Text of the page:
DIY Cinder Block Vertical Planter


You may have seen other cinder block planters circulating the internet. Well we decided to post a version ourselves, because they’re just… so. darn. cool. We wanted to try one of our own, but do it a little different. So we went up! We made this DIY cinder block planter go vertical, and we did it in an afternoon. The cool thing about this project, is you can pretty much make it as big or small as you want… Just buy more blocks! We recommend you play with the design…which blocks go which way, how far you can go with weight and stability,etc… then take a photo of the completed idea. We did this right in the aisle at Home Depot, so we would know how many blocks to buy. Buy a couple extra for flexibility. We capped the bottom of the planter section with metal flashing squares and some landscape adhesive. Get all the details on our blog and see our step by step tutorial.
how to make cinder block vertical planter, container gardening, diy, gardening, repurposing upcycling
We capped the bottom of the planter section with metal flashing squares and some landscape adhesive. Get all the details on our blog and see our step by step tutorial.
how to make cinder block vertical planter, container gardening, diy, gardening, repurposing upcycling
Here's what we started with. Bought everything from Home Depot. Ended up being a pretty affordable project!
how to make cinder block vertical planter, container gardening, diy, gardening, repurposing upcycling
An arial view of the finished planter.
how to make cinder block vertical planter, container gardening, diy, gardening, repurposing upcycling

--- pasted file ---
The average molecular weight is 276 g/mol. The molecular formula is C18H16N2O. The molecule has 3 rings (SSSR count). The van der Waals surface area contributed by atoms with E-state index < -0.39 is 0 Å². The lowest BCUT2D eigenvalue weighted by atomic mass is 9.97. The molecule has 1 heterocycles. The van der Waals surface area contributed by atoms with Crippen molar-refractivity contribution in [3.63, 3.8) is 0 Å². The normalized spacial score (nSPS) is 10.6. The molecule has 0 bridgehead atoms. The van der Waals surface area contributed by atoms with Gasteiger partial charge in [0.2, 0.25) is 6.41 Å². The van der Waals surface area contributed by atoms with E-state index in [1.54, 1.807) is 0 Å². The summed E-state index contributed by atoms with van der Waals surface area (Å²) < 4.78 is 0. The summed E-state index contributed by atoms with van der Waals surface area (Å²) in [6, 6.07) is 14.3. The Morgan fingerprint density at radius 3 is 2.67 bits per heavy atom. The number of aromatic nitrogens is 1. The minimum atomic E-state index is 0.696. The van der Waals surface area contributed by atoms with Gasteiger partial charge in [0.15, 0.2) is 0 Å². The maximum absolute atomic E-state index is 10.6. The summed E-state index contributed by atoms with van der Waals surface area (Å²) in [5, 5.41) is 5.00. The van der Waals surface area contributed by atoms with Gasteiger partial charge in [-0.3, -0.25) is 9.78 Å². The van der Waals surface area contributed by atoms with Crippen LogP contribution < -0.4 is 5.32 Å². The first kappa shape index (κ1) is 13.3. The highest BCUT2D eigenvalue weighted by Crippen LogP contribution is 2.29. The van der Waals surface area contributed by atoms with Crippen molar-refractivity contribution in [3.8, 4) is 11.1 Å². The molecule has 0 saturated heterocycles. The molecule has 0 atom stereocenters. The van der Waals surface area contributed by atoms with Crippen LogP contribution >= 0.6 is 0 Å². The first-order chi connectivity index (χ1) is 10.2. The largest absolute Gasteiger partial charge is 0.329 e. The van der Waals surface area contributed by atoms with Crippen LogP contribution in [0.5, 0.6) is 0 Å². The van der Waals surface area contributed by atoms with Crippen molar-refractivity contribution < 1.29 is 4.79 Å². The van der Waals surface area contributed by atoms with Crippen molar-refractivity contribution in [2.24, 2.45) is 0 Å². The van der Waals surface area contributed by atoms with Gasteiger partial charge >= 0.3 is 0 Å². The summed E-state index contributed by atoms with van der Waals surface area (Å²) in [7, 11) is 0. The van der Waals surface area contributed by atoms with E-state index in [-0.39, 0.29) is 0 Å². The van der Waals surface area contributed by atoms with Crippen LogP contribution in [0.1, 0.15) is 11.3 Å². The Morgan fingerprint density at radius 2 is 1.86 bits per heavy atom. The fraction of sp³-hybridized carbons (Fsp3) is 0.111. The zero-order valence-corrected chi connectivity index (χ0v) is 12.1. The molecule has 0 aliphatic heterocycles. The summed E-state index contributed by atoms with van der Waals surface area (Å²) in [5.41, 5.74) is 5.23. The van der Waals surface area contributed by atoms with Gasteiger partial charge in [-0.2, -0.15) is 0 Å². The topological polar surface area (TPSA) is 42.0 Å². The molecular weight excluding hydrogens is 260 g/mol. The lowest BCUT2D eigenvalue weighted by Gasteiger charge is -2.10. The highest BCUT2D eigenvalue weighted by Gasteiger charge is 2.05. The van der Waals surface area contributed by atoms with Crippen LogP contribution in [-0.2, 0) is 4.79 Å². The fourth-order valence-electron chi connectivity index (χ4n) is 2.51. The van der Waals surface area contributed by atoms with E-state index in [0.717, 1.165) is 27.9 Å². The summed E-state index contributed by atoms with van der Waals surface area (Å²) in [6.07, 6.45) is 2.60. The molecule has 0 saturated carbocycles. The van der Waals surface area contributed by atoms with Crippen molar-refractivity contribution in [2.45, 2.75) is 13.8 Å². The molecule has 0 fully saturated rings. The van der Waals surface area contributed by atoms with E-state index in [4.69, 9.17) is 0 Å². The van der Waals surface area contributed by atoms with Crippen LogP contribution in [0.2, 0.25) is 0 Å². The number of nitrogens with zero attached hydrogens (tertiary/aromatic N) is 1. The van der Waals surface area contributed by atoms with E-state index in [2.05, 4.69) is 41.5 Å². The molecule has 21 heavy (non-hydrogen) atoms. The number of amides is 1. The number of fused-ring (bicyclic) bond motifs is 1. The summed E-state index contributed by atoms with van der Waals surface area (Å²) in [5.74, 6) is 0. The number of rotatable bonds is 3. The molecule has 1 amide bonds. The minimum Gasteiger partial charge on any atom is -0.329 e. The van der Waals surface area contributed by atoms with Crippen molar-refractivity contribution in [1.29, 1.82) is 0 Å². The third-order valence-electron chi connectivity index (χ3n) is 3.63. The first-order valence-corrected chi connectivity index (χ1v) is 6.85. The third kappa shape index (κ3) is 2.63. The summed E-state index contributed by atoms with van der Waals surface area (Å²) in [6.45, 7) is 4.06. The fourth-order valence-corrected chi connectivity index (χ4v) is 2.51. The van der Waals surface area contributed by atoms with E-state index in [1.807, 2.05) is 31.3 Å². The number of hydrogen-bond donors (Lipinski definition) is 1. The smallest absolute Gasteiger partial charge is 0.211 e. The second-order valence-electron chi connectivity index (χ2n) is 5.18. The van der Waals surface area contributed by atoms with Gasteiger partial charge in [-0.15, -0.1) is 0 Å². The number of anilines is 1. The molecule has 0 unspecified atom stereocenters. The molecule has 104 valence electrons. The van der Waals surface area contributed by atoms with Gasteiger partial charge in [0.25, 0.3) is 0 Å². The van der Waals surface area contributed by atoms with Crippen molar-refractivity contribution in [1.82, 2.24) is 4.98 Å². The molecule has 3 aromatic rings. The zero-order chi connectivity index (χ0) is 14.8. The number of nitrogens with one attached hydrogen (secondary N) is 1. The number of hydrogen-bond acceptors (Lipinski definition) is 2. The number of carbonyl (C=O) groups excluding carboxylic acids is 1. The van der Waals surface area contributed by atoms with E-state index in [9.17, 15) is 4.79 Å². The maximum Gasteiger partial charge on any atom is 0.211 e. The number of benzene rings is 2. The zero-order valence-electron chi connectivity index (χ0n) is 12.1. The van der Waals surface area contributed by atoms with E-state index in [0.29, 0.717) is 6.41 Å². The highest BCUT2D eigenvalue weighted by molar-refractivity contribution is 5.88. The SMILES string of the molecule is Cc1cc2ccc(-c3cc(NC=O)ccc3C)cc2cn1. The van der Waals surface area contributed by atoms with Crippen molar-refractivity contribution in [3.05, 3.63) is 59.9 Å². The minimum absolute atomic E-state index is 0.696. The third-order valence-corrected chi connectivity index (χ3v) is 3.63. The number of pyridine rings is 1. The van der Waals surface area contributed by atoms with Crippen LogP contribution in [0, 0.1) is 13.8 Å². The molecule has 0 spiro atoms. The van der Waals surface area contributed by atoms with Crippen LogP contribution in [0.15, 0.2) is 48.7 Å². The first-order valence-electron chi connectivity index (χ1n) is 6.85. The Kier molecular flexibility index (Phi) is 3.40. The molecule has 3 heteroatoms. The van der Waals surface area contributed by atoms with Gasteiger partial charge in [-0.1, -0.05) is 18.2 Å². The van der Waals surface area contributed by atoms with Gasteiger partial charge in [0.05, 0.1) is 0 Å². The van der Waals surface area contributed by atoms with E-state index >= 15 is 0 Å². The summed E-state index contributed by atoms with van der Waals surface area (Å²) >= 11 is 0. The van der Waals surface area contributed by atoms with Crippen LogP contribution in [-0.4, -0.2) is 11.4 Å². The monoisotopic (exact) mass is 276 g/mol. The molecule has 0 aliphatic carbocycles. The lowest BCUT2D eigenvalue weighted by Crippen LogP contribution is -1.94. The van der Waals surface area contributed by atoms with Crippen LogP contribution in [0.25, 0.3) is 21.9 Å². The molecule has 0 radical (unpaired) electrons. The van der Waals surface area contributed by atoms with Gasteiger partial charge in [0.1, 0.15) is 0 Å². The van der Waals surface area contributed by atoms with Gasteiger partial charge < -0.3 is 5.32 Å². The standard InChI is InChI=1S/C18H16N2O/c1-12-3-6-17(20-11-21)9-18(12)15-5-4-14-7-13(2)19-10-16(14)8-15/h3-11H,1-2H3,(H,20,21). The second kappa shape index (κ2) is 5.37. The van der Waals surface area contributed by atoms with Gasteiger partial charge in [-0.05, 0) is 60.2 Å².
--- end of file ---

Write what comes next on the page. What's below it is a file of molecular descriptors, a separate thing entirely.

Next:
As all the plants grow, it will continue to look better and better as the plants start cascading over the sides etc... More details on our blog. Stop by and check it out!
Kathy&Steve @ TBD•TGG•DYSS

Want more details about this and other DIY projects? Check out my blog post!

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Have a question about this project?

13 questions
  • Susan N
    on Apr 19, 2016

    Your idea is so clever! My neighbors will be jealous for sure! My question is whether you considered painting the blocks? I think in some projects it would make the overall look more "dressy" but do you think it would work? Would painting the blocks AND sealing the bottoms of the planters prevent necessary drainage? What a great and inexpensive gift (built at the installation site, of course) Looking forward to your response. Thank you !!

    • Hi Susan! We kind of liked the more raw natural look of the cinder blocks but I could see them looking pretty nice if painted as well - depending on how of course! The cinder blocks are pretty porous so drainage is really not an issue!

  • Sandy Landrum Bartolin
    on May 27, 2016

    I'm concerned about drainage. What if you used weedblock fabric in the planting holes then put the dirt in and plant?

    • The Woodblock fabric wouldn't be strong enough to keep the soil in place unless I am not completely understanding you. Also the cinder blocks are pretty pourus so drainage was not an issue for us!

    • Carey
      on Jan 6, 2017

      I think this is a neat idea. My concern is if there are children around, it could be one of those things that gets knocked over. A piece of Rebar down through all the blocks in opposite corners should make it pretty stable.

  • Duffy Deitz
    on Jan 19, 2017

    How would you use it for an indoor herb garden?

    • Hi Duffy! Im not sure it is a viable project for inside since it is water permeable, and I would also worry about the weight and friction of the concrete blocks on indoor surfaces...

  • T taylor
    on Feb 7, 2017

    hi. what is the metal things i see in the picture by the glue and where do you put them? thanks

  • Cheryl
    on Feb 16, 2017

    What if you painted blocks, would there be enough drainage?

    • If you paint the blocks, I would leave small gaps in the caulking as you place the flashing onto the bottoms of the containers to allow for some drainage. Thanks for the question!

    • Geri
      on Mar 7, 2017